Amid an onslaught of presidential primaries, early voting begins for Houston elections.
With so many states splashing about like amorous frogs in the rain (see how I worked in the Houston weather?) trying to be the first to schedule primary votes, the November 2008 presidential campaign has already turned out to be the longest and most omnipresent election season in our history. In a little more than three months, candidates duke it out in the January 14 Iowa caucuses, required by Iowa law to be the nation’s first primary.
Thanks to a zillion cable channels and hours of programming to fill, we can’t turn on TV without seeing pundits and candidates pontificate on multiple channels 24 hours a day. How all this media shock and awe will affect turnout and Americans’ opinions about the political system, I don’t know. I suspect it won’t be positive. By the time the election is actually upon us, I think many casual voters will have long tuned out.
Perhaps, at the very least, when it’s all over and the election costs top hundreds of millions of dollars, we might just begin some serious discussion about public financing of elections – as they do in many other countries – to remove some of the enormous influence of money and lobbyists. The average person would be astonished to learn that U.S. senators and representatives spend dozens of hours on the phone every month raising money just to remain in office and discourage potential challengers. That’s what we pay them to do under our political system. No wonder they can pass expanded surveillance legislation, then argue about what it means.
After all these years, I still can’t fathom the 50 percent of Americans who don’t vote. No matter how jaded, apolitical, or fed-up non-voters claim to be, how can they not care that the next president may appoint one or more Supreme Court nominees and change the course of history for the next 20 – 40 years? The court is already tipping 5-to-4 conservative in more and more decisions. Roe v. Wade, GLBT rights, privacy issues, civil rights, and environmental protection are just a few of the critical Supreme Court decisions at stake in the 2008 presidential contest.
ALL POLITICS IS LOCAL
Enough politics? Hardly! Let me try to bring you down to earth. Houston, we have a city election in November. Mayor, city controller, and all of city council are on the ballot.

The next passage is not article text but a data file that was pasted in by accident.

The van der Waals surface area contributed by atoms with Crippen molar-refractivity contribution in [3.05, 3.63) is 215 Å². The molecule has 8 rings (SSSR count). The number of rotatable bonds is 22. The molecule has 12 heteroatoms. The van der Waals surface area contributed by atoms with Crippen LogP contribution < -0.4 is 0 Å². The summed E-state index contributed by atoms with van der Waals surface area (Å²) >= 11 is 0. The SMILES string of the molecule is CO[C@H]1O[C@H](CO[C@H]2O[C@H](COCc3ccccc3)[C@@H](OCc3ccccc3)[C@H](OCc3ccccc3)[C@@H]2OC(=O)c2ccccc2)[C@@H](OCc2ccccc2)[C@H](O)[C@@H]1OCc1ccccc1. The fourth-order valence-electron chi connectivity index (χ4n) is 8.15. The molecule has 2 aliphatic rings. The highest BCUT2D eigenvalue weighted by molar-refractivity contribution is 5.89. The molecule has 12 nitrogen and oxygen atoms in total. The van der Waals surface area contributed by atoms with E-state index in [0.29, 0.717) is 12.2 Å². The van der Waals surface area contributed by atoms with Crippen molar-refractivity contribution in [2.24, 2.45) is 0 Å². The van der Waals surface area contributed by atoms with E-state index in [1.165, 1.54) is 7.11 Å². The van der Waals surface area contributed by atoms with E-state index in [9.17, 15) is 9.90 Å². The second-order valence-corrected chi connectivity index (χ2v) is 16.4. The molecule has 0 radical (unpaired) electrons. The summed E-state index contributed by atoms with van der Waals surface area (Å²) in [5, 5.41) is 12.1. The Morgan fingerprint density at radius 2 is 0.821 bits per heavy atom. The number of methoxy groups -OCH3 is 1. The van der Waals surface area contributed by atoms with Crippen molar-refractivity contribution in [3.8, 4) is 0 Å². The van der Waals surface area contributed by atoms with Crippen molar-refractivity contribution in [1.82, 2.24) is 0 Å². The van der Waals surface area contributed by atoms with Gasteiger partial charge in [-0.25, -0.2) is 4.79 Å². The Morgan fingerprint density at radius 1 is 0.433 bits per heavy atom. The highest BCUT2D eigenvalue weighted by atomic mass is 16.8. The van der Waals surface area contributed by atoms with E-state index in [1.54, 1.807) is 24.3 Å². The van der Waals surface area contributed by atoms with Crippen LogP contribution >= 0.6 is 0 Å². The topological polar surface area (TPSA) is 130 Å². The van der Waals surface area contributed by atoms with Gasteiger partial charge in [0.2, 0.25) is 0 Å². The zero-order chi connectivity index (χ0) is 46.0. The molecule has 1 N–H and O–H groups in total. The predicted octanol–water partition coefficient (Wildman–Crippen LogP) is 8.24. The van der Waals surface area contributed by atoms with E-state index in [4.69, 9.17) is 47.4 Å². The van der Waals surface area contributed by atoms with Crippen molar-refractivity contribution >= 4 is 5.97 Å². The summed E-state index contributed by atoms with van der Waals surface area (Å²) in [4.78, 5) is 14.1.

Ultimately, all politics is local. In part, that means you’re most affected by local government: water and sewer, garbage pickup, police and fire protection, the number and quality of parks and libraries, street conditions, and countless other vital services. The nine district and five at-large city council races feature an array of interesting candidates, with four of those seats having no incumbent running. Both the mayor and I are seeking our third and final terms as under term limits, which restricts officeholders to three two-year terms.
District council members actually have more influence than at-large council members in one area, because they directly influence all-important CIP (Capital Improvement Projects) budgets in their district. If you want your street repaved before someone else’s, it’s a good idea to let your district council member know.
By the time you read this, the filing deadline will have passed and the full list of candidates will be available. (I am unopposed, thank you very much!) Early voting for the November 6 city election begins October 22. As always, organizations such as the Houston GLBT Caucus PAC (www.hglbtpc.org) endorse candidates and provide information. If the caucus PAC does not endorse in a particular district race – meaning the candidate did not seek endorsement – good information may be found in the Houston Chronicle, which endorses, as well as through the League of Women Voters Guide , which gives objective data in the candidates own words.
By the time the city runoff elections finish in December, you’ll barely have time to finish shopping so you can enjoy the holidays before bracing for Super Duper Tuesday.
Then keep your voting card handy for Texas’ March 4 party primaries, with district judges, governor, and U.S. Senate candidates vying for party nominations.
Whew! This is enough politics, even for me.
Annise Parker is the second-term city controller and the highest-ranking openly GLBT-elected municipal official in any of the 10 largest U.S. cities. Her website is www.houstoncontroller.org. Parker’s television program, Money Matters , airs Monday on the Municipal Channel (Comcast) at 2 and 8 a.m. and 2 and 8 p.m. The City Con-troller’s webpage is www.houston tx.gov/controller/index.html. To receive the controller’s newsletter, send an email to [email protected] houston.net.